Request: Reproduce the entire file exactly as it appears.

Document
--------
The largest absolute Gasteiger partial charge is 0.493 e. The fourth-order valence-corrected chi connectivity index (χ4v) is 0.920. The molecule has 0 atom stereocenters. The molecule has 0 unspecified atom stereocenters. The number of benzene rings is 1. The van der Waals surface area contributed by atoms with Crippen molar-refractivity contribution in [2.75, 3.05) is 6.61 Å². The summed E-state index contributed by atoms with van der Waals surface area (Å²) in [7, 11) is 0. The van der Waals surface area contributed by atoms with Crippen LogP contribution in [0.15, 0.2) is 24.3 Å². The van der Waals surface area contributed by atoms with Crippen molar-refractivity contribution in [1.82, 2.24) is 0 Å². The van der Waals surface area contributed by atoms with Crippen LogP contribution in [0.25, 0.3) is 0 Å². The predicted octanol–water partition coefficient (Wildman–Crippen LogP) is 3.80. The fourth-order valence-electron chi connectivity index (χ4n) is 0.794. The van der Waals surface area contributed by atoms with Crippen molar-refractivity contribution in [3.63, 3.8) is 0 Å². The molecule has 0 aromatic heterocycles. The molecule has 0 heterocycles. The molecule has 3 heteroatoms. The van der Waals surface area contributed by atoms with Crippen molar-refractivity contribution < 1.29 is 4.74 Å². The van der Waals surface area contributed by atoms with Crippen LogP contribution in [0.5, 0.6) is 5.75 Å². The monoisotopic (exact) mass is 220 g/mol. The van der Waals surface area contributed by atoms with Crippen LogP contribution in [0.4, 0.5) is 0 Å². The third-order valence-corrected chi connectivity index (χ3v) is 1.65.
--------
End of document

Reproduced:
The largest absolute Gasteiger partial charge is 0.493 e. The fourth-order valence-corrected chi connectivity index (χ4v) is 0.920. The molecule has 0 atom stereocenters. The molecule has 0 unspecified atom stereocenters. The number of benzene rings is 1. The van der Waals surface area contributed by atoms with Crippen molar-refractivity contribution in [2.75, 3.05) is 6.61 Å². The summed E-state index contributed by atoms with van der Waals surface area (Å²) in [7, 11) is 0. The van der Waals surface area contributed by atoms with Crippen LogP contribution in [0.15, 0.2) is 24.3 Å². The van der Waals surface area contributed by atoms with Crippen molar-refractivity contribution in [1.82, 2.24) is 0 Å². The van der Waals surface area contributed by atoms with Crippen LogP contribution in [0.25, 0.3) is 0 Å². The predicted octanol–water partition coefficient (Wildman–Crippen LogP) is 3.80. The fourth-order valence-electron chi connectivity index (χ4n) is 0.794. The van der Waals surface area contributed by atoms with Crippen molar-refractivity contribution in [3.63, 3.8) is 0 Å². The molecule has 0 aromatic heterocycles. The molecule has 0 heterocycles. The molecule has 3 heteroatoms. The van der Waals surface area contributed by atoms with Crippen molar-refractivity contribution < 1.29 is 4.74 Å². The van der Waals surface area contributed by atoms with Crippen LogP contribution in [0.5, 0.6) is 5.75 Å². The monoisotopic (exact) mass is 220 g/mol. The van der Waals surface area contributed by atoms with Crippen LogP contribution in [0.4, 0.5) is 0 Å². The third-order valence-corrected chi connectivity index (χ3v) is 1.65.